CAD standards have come a long way in the last 30 years or so. For 2D data, standards used to be mainly about layers and colors, and font size, and how to set up a drawing so it could be printed properly. The standards really demonstrated that even though you were now working on a computer to create nice drawings, you were still very much connected to the “old” manual drafting mindset. You were no longer worried about lead types, or ink, or pen nibs, but some of the details about construction geometry, line types and widths, and lettering were still there. The 2D CAD standards were to me the real proof that early 2D CAD was just a better pencil (or maybe more accurately a better eraser).
I still remember the laments of the old board drafters that all the personality and style would be lost with the new-fangled drawings. And they were right. But drawings weren’t the end product, “the product” was, and personality and style – while a lot of fun, and very personally fulfilling – weren’t necessarily helping you manufacture a great product. Not that electronic 2D drawings did much in that line either, aside from allowing you to make and correct mistakes faster.
So CAD evolves and now we still make 2D drawings, but we make them from 3D models. Making 2D views from 3D models makes the drawings more consistent (no manual projection mistakes) and much faster. Also more detailed, because the detail can be put into any view for free. CAD standards are still mostly about 2D. The 3D model is largely seen as a means to an end – in some cases its just throw-away data.
Model-based-definition (MBD) has been around for some time, but companies are paying more attention to it these days. We are still using 2D drawings, but in some cases, the 2D is just for visual identification and overall checks. More and more, things are going digital. You send 3D data to your machinist, maybe with a drawing that calls out only finishes and tolerances. You send 3D data to the molder, who again sends 3D data to be machined or EDMed, and again with a 2D drawing for overall weight, critical tolerances, and finishes.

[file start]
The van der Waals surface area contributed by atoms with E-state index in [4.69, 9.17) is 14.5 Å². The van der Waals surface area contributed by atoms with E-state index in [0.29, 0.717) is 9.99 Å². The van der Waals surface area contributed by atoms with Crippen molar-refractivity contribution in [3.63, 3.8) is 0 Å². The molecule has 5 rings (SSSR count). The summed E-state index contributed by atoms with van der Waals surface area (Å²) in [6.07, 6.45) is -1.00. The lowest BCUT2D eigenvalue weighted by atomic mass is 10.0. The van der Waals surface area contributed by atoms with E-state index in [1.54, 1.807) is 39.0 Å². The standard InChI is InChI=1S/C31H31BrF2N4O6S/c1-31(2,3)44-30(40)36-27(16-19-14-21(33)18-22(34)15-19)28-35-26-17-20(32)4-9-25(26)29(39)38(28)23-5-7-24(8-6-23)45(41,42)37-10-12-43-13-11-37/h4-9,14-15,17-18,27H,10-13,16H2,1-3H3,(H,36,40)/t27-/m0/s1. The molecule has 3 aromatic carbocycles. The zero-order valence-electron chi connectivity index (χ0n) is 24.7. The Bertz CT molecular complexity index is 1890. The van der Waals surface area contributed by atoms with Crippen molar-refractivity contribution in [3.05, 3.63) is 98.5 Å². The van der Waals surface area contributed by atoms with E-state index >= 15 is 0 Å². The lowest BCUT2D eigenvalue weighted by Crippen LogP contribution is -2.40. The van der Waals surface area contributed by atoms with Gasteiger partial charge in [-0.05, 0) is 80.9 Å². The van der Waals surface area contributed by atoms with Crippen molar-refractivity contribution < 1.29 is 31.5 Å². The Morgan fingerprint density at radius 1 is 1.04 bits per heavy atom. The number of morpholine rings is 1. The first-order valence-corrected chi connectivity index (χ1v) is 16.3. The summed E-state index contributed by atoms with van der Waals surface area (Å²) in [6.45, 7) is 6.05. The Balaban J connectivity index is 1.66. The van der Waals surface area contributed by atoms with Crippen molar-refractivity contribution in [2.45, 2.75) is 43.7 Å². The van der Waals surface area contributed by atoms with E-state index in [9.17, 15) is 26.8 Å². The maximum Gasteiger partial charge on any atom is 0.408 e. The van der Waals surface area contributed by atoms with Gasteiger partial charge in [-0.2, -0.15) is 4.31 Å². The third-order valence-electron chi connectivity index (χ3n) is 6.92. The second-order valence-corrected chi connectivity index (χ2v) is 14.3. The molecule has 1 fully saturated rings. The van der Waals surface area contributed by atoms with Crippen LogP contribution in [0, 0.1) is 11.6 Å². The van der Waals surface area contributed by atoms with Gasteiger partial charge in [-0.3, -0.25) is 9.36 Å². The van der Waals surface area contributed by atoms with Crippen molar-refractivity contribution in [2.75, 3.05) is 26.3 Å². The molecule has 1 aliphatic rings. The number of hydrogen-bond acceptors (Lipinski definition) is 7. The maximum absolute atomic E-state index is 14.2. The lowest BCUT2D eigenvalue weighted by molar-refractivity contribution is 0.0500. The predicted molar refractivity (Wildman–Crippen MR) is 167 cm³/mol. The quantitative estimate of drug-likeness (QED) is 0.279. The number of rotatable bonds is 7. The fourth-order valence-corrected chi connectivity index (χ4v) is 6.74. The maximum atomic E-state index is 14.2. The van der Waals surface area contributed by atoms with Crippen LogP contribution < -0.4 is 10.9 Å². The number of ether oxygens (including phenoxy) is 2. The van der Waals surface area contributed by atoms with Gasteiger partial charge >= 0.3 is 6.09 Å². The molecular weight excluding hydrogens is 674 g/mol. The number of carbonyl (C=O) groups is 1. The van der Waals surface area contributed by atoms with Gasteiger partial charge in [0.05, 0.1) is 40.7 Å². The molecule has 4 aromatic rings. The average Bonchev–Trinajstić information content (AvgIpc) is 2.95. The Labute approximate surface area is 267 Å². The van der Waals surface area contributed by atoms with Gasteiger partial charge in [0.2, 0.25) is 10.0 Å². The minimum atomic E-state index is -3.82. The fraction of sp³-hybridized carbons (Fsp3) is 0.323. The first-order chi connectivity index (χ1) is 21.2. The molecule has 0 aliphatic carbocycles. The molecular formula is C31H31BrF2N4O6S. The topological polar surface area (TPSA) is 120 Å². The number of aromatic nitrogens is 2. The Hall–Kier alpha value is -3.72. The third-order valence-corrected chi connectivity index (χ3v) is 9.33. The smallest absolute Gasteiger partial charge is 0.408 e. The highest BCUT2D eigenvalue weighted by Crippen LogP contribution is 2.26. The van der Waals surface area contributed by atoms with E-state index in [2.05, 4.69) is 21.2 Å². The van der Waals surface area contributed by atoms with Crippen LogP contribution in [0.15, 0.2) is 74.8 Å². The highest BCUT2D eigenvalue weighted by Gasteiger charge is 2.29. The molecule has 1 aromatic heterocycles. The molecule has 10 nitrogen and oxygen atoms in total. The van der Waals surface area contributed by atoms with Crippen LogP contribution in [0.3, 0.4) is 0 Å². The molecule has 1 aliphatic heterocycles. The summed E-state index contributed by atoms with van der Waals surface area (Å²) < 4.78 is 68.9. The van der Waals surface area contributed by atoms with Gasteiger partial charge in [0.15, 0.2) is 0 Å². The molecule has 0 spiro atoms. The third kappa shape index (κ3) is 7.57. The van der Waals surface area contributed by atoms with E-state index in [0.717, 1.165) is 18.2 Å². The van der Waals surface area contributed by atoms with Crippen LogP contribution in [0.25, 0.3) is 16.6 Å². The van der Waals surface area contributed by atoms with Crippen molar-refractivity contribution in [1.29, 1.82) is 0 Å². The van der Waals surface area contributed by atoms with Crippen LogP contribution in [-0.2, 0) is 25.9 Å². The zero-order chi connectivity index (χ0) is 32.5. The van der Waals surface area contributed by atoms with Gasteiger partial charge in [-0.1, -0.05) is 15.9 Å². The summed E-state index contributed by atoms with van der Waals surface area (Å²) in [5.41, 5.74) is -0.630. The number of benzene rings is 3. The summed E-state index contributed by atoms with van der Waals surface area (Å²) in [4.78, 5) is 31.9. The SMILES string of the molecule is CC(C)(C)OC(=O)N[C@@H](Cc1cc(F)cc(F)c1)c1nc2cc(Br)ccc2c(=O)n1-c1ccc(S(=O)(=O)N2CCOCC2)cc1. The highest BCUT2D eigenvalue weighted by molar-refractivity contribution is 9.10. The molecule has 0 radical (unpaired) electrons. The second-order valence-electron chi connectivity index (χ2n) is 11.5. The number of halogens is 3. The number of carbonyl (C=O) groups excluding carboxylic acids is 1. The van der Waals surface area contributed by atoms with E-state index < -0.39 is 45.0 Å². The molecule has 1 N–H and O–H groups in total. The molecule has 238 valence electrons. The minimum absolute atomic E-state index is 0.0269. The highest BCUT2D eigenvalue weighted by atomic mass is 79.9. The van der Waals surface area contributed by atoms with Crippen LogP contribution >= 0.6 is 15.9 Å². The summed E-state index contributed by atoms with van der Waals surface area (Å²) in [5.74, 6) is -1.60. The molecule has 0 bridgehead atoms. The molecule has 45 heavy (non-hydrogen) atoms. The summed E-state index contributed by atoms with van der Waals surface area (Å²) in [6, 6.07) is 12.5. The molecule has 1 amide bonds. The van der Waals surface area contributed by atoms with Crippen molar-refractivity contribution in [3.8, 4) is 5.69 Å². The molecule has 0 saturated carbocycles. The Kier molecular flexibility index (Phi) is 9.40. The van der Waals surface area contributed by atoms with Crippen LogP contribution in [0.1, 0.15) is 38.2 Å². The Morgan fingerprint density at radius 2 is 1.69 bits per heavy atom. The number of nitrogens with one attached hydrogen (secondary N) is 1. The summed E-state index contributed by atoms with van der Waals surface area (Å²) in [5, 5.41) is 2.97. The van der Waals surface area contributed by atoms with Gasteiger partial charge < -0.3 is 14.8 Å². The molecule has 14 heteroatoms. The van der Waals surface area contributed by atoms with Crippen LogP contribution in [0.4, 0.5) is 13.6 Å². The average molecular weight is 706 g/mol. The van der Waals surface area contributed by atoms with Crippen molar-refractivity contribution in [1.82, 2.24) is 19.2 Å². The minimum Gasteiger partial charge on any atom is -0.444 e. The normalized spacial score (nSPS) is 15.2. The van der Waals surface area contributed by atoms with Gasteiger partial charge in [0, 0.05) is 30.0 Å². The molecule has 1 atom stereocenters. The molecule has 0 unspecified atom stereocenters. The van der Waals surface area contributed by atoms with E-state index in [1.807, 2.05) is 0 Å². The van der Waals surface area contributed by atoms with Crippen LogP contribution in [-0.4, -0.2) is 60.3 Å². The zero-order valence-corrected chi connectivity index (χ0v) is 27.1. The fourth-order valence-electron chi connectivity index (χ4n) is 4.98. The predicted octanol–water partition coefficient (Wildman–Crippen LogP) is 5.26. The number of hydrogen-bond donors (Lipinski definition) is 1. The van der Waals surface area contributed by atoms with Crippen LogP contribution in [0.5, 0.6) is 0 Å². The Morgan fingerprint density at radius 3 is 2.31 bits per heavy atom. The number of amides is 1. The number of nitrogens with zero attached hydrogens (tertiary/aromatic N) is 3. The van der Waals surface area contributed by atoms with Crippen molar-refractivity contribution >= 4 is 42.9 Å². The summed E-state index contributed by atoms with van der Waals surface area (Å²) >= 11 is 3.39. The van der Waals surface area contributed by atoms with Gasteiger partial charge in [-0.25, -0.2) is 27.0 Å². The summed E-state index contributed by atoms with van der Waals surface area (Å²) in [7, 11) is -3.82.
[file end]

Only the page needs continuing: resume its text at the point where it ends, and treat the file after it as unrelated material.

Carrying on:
If your operation looks like this, then your 3D data is more important than just something you make 2D views from. Your 3D data is probably revision managed just like your 2D data. And now, your 3D data needs standards just like your 2D data, but even moreso, because the way the data types are used has switched. 2D used to transmit part dimensions through someone who read the drawing and transferred the data to another machine or setup. Now those dimensions are automatically read in through the 3D data transfer.
So what kind of information should your 3D data standard control? In the days of history-based CAD, your 3D standard had to include best practice information, and in some cases had to go beyond just suggesting best practices, but had to directly specify techniques that users could and could not use. Standards and best practice are not the same thing. Standards must be followed. Best practices are usually set up as suggestions. However, standards can draw from best practice.
I’ve written 3D standards for history-based modeling, and I’ve got to say that they are very different from what I envision for a 3D standard for use with Synchronous Technology. The goal of the standard is to make your CAD data as re-usable as possible. You want to be able to use CAD data created with drawings in mind for other things like renderings, FEA, motion studies, assembly instructions, maintenance manuals, and any/every other place where your company uses graphical product representations.
If you are researching this topic, the one place I would start would be at http://www.resilientmodeling.com/01_SolidEdge_Home.html . I’ve mentioned this site before, and even Dan Staples gave it a thumbs up. The author of the site, and inventor of Resilient Modeling is Dick Gephard. His main aim is for companies to use this method as a CAD standard. It’s worth your time to read through the entire Solid Edge portion of his site. Even if you don’t use his complete idea verbatim, it still has great value for creating highly reusable CAD data.
The basic idea can be applied to any CAD system, but it has particular strengths when applied to Solid Edge in an Ordered/Synchronous hybrid work flow. The main body of the part is modeled in Synchronous, and the detail features are left in Ordered. Editing at the assembly level is done in Synchronous.
So what would I put into a 3D CAD Standard for a company using Synchronous?
- Basic prismatic shape of part is always synchronous
- interpolated (lofted) shapes must be ordered
- use synchronous features when possible (patterns, holes, thin-wall, etc)
- detail features should be ordered (fillets, chamfers, extruded text, etc)
- use feature recognition tools on imported parts
- avoid inter-part relations in assemblies, prefer synchronous edits between parts
- geometry should be modeled at nominal sizes/positions unless you have a specific reason for modeling to MMC or some other condition.
- versions of parts for downstream applications such as FEA or rendering should be handled in a separate FOP instance to avoid clashes with the instance used for the drawing
Of course file management is a separate issue that we can talk about later. The arguments around that subject haven’t changed in recent decades, however. There are so many file management tools available for Solid Edge that it would be difficult to make an assumption about which one most people use.
I’m very interested in if anyone out there has written a 3D CAD standard for use with Synchronous, and whether you think it has succeeded or failed.